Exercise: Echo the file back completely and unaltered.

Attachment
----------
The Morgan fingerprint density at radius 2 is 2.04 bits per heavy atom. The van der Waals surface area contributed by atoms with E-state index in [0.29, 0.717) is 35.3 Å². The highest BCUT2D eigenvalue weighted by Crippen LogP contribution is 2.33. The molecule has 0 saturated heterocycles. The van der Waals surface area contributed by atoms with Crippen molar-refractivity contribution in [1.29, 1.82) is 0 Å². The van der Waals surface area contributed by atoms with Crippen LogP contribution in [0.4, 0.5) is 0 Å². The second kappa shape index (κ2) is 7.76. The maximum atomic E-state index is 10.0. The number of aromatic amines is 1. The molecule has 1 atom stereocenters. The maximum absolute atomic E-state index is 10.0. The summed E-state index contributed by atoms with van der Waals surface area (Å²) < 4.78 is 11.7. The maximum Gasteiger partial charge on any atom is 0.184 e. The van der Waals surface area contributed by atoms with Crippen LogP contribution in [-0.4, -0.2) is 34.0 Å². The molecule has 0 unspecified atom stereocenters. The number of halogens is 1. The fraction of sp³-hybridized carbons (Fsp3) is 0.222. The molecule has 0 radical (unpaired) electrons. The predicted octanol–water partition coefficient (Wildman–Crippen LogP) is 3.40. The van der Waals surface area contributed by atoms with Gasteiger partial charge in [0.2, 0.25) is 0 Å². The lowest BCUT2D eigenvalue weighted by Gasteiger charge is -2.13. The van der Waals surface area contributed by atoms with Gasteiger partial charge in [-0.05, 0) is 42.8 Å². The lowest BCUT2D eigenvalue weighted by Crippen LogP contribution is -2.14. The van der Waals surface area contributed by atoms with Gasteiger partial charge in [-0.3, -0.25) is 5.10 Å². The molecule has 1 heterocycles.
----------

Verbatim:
The Morgan fingerprint density at radius 2 is 2.04 bits per heavy atom. The van der Waals surface area contributed by atoms with E-state index in [0.29, 0.717) is 35.3 Å². The highest BCUT2D eigenvalue weighted by Crippen LogP contribution is 2.33. The molecule has 0 saturated heterocycles. The van der Waals surface area contributed by atoms with Crippen molar-refractivity contribution in [1.29, 1.82) is 0 Å². The van der Waals surface area contributed by atoms with Crippen LogP contribution in [0.4, 0.5) is 0 Å². The second kappa shape index (κ2) is 7.76. The maximum atomic E-state index is 10.0. The number of aromatic amines is 1. The molecule has 1 atom stereocenters. The maximum absolute atomic E-state index is 10.0. The summed E-state index contributed by atoms with van der Waals surface area (Å²) < 4.78 is 11.7. The maximum Gasteiger partial charge on any atom is 0.184 e. The van der Waals surface area contributed by atoms with Crippen LogP contribution in [-0.4, -0.2) is 34.0 Å². The molecule has 0 unspecified atom stereocenters. The number of halogens is 1. The fraction of sp³-hybridized carbons (Fsp3) is 0.222. The molecule has 0 radical (unpaired) electrons. The predicted octanol–water partition coefficient (Wildman–Crippen LogP) is 3.40. The van der Waals surface area contributed by atoms with Gasteiger partial charge in [0.2, 0.25) is 0 Å². The lowest BCUT2D eigenvalue weighted by Gasteiger charge is -2.13. The van der Waals surface area contributed by atoms with Gasteiger partial charge in [-0.05, 0) is 42.8 Å². The lowest BCUT2D eigenvalue weighted by Crippen LogP contribution is -2.14. The van der Waals surface area contributed by atoms with Gasteiger partial charge in [-0.3, -0.25) is 5.10 Å². The molecule has 1 heterocycles.